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Examples of mitigation strategies in the Dutch dairy sector

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"Examples of mitigation strategies in the Dutch dairy sector," presented by Marion de Vries (Wageningen UR) at the CCAFS project meeting with CAAS, CAU & WUR in Beijing, January 15th 2019.

Part of the Carbon Footprint Assessment and Mitigation Options of Dairy under Chinese Conditions Project. Implemented by the Chinese Academy of Agricultural Sciecnces (CAAS), China Agricultural University (CAU) & Wageningen University and Research (WUR). In collaboration with the CGIAR Research Program for Climate Change, Agriculture and Food Security (CCAFS) and the Sino-Dutch Dairy Development Centre (SDDDC).

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Examples of mitigation strategies in the Dutch dairy sector

  1. 1. Examples of mitigation strategies in the Dutch dairy sector CCAFS project meeting CAAS, CAU & WUR Beijing, January 15th 2019 Marion de Vries, Ph.D. (Wageningen UR)
  2. 2. Content 2 • Climate policies (EU & NL) • Greenhouse gas emissions from the Dutch dairy sector • Potential mitigation options
  3. 3. Paris Agreement: EU GHG emission targets 3 Source: EEA, 2018
  4. 4. Implications for Dutch agricultural sector 4 • Emission targets EU Effort Sharing Regulation (non-ETS sectors) • Netherlands (non-ETS): -36% in 2030 (ref 2005) • Dutch ‘Climate law’: -49% in 2030, -95% in 2050 (ref 1990) • Agricultural sector: reduction 3.5 Mton in 2030 (Dutch ‘Climate agreement’)
  5. 5. Value chain GHG reporting: sector vs. chain approach 5 • National reporting at sector level, CH4 and N2O only for non-ETS. International emissions not included. • Chain (incl. international), CH4 N2O and CO2. National reporting Industry, energy transport Agriculture (local) Industry, energy transport Agriculture ProcessingInputs Source: Blonk et al., 2018
  6. 6. GHG emissions Dutch agriculture (sector) 6 Source: Lesschen et al., 2017 Enteric fermentation Manure storage N2O soils Fossil fuels Land use Cattle Synthetic fertilizer Crop residues Greenhouses Mineral soils arable Pigs Organic fertilizer Organic soils Other agriculture Mineral soils grassland Other Grazing Indirect emissions Organic soils GHGemissions(ktonCO2-e)
  7. 7. GHG emissions Dutch dairy sector (chain) 7 • 14 Megaton milk • Emissions (cradle-to-farm gate): • total 19.3 Mton CO2-e • 1.15 kg CO2-e / kg milk • Mainly CH4 and CO2 • Mainly from enteric fermentation, farm inputs, and manure.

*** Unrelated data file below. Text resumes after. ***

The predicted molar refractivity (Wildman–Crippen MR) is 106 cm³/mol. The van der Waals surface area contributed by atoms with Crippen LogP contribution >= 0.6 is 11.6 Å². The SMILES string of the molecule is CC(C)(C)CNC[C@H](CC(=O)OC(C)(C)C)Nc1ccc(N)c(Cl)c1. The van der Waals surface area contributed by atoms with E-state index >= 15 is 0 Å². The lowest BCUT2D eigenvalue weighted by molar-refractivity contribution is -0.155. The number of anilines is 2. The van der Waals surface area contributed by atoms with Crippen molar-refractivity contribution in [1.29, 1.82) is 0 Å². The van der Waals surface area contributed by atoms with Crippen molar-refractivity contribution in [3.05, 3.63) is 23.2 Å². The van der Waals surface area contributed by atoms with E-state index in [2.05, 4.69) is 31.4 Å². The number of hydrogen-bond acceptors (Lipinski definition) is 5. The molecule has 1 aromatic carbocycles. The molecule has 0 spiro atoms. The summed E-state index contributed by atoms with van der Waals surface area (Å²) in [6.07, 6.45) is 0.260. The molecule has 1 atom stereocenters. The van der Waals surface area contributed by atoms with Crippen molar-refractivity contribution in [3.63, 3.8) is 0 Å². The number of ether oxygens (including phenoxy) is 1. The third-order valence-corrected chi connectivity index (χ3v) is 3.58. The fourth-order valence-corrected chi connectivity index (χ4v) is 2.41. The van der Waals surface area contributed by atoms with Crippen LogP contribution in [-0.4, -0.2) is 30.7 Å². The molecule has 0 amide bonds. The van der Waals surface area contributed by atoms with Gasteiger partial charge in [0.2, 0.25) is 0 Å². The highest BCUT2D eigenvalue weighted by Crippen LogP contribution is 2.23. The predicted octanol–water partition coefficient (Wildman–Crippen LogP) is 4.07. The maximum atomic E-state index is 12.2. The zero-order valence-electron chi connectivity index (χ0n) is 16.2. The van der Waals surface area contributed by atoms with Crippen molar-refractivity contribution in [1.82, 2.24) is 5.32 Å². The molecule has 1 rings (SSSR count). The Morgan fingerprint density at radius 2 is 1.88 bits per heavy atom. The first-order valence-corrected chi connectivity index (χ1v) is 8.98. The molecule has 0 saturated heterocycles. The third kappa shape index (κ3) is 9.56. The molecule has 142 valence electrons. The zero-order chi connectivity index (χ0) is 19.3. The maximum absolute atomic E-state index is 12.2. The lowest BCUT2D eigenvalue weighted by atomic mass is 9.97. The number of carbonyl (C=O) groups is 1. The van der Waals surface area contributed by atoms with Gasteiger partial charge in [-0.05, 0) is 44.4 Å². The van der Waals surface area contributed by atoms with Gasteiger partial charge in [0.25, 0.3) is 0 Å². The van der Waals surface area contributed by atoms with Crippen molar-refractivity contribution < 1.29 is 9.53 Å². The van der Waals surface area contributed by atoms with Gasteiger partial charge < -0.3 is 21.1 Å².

8. 8. Changes in GHG emissions dairy over time (chain) 8 Source: Doornewaard et al., 2017 / De Vries et al., 2018
  9. 9. Sector vs chain approach gCO2-e/kgmilk(incl.LULUCF)
  10. 10. Developing a mitigation strategy 10 • ‘Climate tables’: governments, privat sector, NGO’s, knowledge institutes • Identification mitigation options • Evaluation theoretical long-term reduction potential agricultural sector • Theoretical potential reduction agriculture in 2050: -80% (chain approach, CH4 N2O & CO2) (Vellinga et al., 2018)
  11. 11. Types of mitigation options dairy 11 1. Increased efficiency • Examples: increased milk production, longevity, feed conversion, precision manure application, reduce losses fodder production/conservation 2. Avoiding emissions at the source • Rumen CH4, stables and manure storage (CH4, N2O), fertilizer application (N2O), soils (C loss/sequestration) • Examples: adjusting the feed ration, feed additives (e.g. 3NOP), genetic selection, soil nitrification inhibitors, manure management, no-till.
  12. 12. Types of mitigation options dairy 12 3. Removing emissions (end-of-pipe solutions) • E.g. capture emissions from manure storage, soil carbon sequestration 4. Structural changes production & consumption • E.g. re-allocation of farms, agroforestry, changing dietary consumption patterns.
  13. 13. Selection of mitigation options 13 Technical & economic feasiblity: • Reduction potential (also at higher system level; e.g. Vellinga & De Vries, 2018) • Costs and benefits • Technical Readiness Level (cf. innovation tasks) • Possibility to include in emission registration
  14. 14. Selection of mitigation options 14 .. But also context: • Interaction w/ other sustainability goals (e.g. N/P efficiency, water quality, biodiversity, animal welfare) • Societal acceptance, food safety • Increasing demand for biomass (e.g NL: 41 -> 148 Mton 2050; Broeze & Elbersen, in prep.)
  15. 15. Thank you 15

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